POV: My Riffs and Questions about Race
BU dean of students invites conversation about race today on CoveritLive
When it comes to thinking of race, my life has been a series of riffs and questions. There’s nothing unique here—it’s an ordinary story that you know. Will you indulge me in a conversation for a while?
D. Quentin Miller and I must have met. In summarizing the content of Ralph Ellison’s Invisible Man, he describes me now, whenever I am asked to encounter race and racial justice in the society. I am “a paralyzed man, one who does not know where to turn next after struggling against and negotiating with a world that mistreats him, clutching desperately to optimism amidst his society’s insanity.”
It hasn’t always been the case, but now, I don’t debate my humanity with anyone—to me it’s a given. Yet, despite this given and my ability to walk into any place and to sit at multiple tables, I have spent my life with a need to explain my presence and how I got here. I accept that being Black, for me, means that I operate on a personal set of principles that underlie and guide my perspectives, interactions, and work. I have come to terms with my personal sense of culture and history and how it weaves in my own ideas of Blackness—political, of the spirit, and of beauty. However, when it comes to race—even today—I start the conversation and the actions as that paralyzed man.
Must I accept an obligation to be a racial role model even though I struggle with personal doubts about my ability to do my work with my family, at my day job, and as a citizen? In the context of race, am I really allowed to make mistakes? Whatever the answers, I can’t escape an obligation to uplift and—most important—to represent.
Early days of struggling against, and negotiating with, a world that mistreats
My world was colored by days of lawful and customary segregation in America. My parents were born and raised in a place where Black folk had to live together on the other side of the railroad tracks—a place where the basics of existing in a civilized space could sometimes be difficult to find. Sharecropping, white terrorist groups, no health care, outhouses, illiteracy, “White” and “Colored” signs—all that stuff. And to really make sure that you did not take your humanity for granted, Confederate symbols adorned the place—they even placed a school in the town and named it after Jefferson Davis. Was it hubris for my parents to leave all that behind and raise me in New York City (actually, to refine me, in Brooklyn)?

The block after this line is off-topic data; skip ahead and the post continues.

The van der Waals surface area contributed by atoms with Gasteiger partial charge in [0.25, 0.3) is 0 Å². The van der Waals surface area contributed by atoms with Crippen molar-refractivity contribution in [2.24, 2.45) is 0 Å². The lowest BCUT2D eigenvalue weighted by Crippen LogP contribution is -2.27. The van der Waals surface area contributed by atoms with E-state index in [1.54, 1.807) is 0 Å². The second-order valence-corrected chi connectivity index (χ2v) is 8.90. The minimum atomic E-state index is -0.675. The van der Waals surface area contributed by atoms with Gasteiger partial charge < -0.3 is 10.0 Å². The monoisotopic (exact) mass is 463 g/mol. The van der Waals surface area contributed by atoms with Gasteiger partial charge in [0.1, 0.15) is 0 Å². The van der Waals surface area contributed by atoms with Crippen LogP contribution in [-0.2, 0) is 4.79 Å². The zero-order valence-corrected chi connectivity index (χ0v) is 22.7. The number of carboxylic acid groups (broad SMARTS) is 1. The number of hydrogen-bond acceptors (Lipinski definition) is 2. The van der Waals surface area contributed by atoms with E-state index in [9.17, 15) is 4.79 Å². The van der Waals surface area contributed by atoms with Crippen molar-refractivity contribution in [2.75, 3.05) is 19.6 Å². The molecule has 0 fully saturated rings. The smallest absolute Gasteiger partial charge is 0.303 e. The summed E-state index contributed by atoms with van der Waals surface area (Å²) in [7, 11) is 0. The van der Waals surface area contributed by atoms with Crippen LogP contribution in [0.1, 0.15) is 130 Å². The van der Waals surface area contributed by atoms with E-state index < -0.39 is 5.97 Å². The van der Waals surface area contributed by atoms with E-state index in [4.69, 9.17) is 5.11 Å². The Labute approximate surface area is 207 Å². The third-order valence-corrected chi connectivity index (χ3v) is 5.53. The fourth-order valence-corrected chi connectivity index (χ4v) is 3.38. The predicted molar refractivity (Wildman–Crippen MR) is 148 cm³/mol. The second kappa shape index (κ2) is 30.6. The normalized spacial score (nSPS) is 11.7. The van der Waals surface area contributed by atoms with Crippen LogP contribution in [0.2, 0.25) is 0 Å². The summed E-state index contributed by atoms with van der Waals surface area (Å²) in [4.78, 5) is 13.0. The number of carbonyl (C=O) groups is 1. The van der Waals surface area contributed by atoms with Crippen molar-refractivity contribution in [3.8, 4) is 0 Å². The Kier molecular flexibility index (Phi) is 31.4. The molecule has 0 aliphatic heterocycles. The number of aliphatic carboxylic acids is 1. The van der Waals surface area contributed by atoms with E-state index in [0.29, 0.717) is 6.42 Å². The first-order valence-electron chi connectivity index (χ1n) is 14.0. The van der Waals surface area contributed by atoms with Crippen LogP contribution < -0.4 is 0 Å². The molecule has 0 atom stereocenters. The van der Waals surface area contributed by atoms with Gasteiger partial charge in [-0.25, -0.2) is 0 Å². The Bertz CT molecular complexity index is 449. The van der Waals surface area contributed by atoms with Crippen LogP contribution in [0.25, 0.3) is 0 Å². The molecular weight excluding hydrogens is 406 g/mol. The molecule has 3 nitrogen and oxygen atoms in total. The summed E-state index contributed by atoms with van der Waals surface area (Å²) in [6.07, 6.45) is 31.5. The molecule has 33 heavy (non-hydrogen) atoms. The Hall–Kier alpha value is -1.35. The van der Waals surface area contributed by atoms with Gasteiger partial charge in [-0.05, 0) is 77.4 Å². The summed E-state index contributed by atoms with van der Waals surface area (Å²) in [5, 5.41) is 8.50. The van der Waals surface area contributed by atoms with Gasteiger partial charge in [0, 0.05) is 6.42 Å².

The moments in my young life demanded that I squeeze between the civil rights and Black Power movements. I had very few interactions and encounters with white folks as friends. South Carolina taught me to be fearful and suspicious—I overvalued white folks and saw little beauty in anything considered Black. It was the beginning of a new age for my family when we could see then new jack Black people on television—teachers at Walt Whitman High on Room 222, a coach and teacher on The Bill Cosby Show, and Diahann Carroll as a professional on Julia. I got the hint of my inferiority when the neighborhood turned Black with specks of brown when all the white folks moved to be with each other somewhere on the other side of the city. I am also a direct witness to the racial hostility, tension, and violence surrounding busing. (I spent years with a continuous knot in my stomach from the constant police presence and the charged comments from adults.) I rarely saw a legit, powerful Black person (government official, college student, lawyer, teacher, doctor, or business person who was in charge).
Not knowing where to turn next, but desperately clutching to optimism amidst society’s insanity
I decided to finish school, but got an education. Serendipity sent me from my segregated (Black and brown) urban grind and into the middle of a white (it was white, not predominantly so) boarding school in a small town in Connecticut. I was in deep on the other side of the tracks—I didn’t realize it at the time, but I would stay on that side of the tracks the rest of my life. This was my first continuous encounter with privilege, non-African-diaspora-types from abroad, higher income status Blacks, and friendship and love with white folk. I also encountered rejection that challenged my worth, if not my existence—no dates because I would have to meet parents one day, and homes of classmates that I was cautioned not to enter. I also learned a lesson that I still carry: I had to not just be good, but better—drinking, smoking, fighting, a raised voice, bad grades, and errors were (and still are) unacceptable.